Ephemerama #29

Like more than half the voting population I am devastated by the news of Trump’s victory in the presidential election and feel like I lost my country. I’m frankly having a hard time coming to grips with what’s about to happen to America. My chief struggle now is figuring out how not to look at every white person I see in America as a Trump supporter and thus a racist and a bigot. I’m sure this speaks volumes about my liberal bias, the thought that every Republican must be against human rights and are white supremacists. I hate thinking this way but a pervasive us verse them spirit has settled over me and I feel like I live in a besieged state. I feel especially vulnerable as a poor gay black man. I’ve found solace and solidarity with the millions who feel like me on Facebook which has been a strange source of comfort to me as I read the hundreds of posts of friends family and commentators commiserating over the election results. I’m furious at pollsters who promised a Clinton victory, particularly Nate Silver’s 538. That guy owes America an apology for missing the white rage at the establishment in this country.

So now we’re supposed to fight to preserve the Obama legacy against an emboldened and electorally implacable enemy. Michael Moore just gave 5 reasons not to despair at the elections, a prescription on how to fight back, see here. Can I just say I’m exhausted of that fight. I’m 40 and want to settle into my middle years without fear of retribution and racism that was supposed to be a thing of the past. I’m tired of being embarrassed for my country on the international stage and of being suspicious of my neighbors and friends once they get behind the voting booth. I find myself strangely missing my mother because I need now more than ever a shoulder to really cry on. I feel a sadness that is deep and penetrating and I need time to grieve. I also need time to find the bravery to forgive the less than half the voting population who because of 18th century patrician vagaries (re the electoral college) managed to elect a racist president.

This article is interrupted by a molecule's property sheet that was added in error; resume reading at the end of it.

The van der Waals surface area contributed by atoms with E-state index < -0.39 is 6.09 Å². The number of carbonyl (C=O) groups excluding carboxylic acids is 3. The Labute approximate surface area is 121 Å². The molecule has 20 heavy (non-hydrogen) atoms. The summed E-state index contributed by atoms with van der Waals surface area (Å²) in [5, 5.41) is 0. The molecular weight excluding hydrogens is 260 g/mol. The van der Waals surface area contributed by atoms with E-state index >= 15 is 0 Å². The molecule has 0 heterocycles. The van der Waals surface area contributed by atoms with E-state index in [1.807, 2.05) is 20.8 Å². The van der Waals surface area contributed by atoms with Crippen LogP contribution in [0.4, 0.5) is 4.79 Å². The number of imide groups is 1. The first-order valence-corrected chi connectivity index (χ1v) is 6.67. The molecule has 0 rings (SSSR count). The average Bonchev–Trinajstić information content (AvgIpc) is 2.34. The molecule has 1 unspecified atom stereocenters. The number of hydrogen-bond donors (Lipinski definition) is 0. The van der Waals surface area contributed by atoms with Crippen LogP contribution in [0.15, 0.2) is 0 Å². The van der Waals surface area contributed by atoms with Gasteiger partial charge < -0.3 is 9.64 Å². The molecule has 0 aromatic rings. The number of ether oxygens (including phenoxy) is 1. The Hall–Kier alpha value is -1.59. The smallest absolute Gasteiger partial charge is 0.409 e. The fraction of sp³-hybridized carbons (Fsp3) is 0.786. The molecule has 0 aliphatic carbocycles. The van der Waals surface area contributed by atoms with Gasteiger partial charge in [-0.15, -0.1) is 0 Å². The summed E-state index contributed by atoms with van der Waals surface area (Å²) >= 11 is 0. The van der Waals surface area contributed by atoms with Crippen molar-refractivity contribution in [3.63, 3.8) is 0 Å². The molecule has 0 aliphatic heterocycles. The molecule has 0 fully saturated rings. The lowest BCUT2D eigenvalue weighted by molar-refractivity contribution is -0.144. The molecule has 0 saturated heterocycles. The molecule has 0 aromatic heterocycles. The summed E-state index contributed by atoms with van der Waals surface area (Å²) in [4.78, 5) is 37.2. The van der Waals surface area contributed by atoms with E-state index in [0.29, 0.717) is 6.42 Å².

My therapist suggest I channel my feelings into my art as a copping strategy and on that note I did begin a new series of encaustic paintings yesterday. But I must confess my heart isn’t exactly into the new work yet. I told my therapist that art seems ill equipped to combat all the forces arrayed against human rights and dignity for all that exist in the world. Being in the business of helping people manage their feelings my therapist disagreed.

I teach middle schoolers printmaking on Wednesdays and yesterday was our first session after the election and the kids seem as afraid and despondent as the adults. It makes me sad to think they will grow into adults knowing only a much maligned black president and his chiefest of antagonist – speaking in terms of political agendas – as his replacement. I took some relief in their playing and joking and general preteen frivolity because to them the election is an abstraction unrelated for the most part to how they live their daily lives. Life does go on for these kids and us adults too. After all Obama’s election spelled doom and gloom for under half the voting population in 2008, I guess it’s my turn again to hate the president this time. I hope we face the Republicans with all the obstructive force that they lodged against Obama and work to defeat their divisive agenda.

Okay no music this time, not really in the mood. Next I think I will go into this new encaustic series more. Hopefully it’ll inspire me to keep the faith. Until next time do be well.

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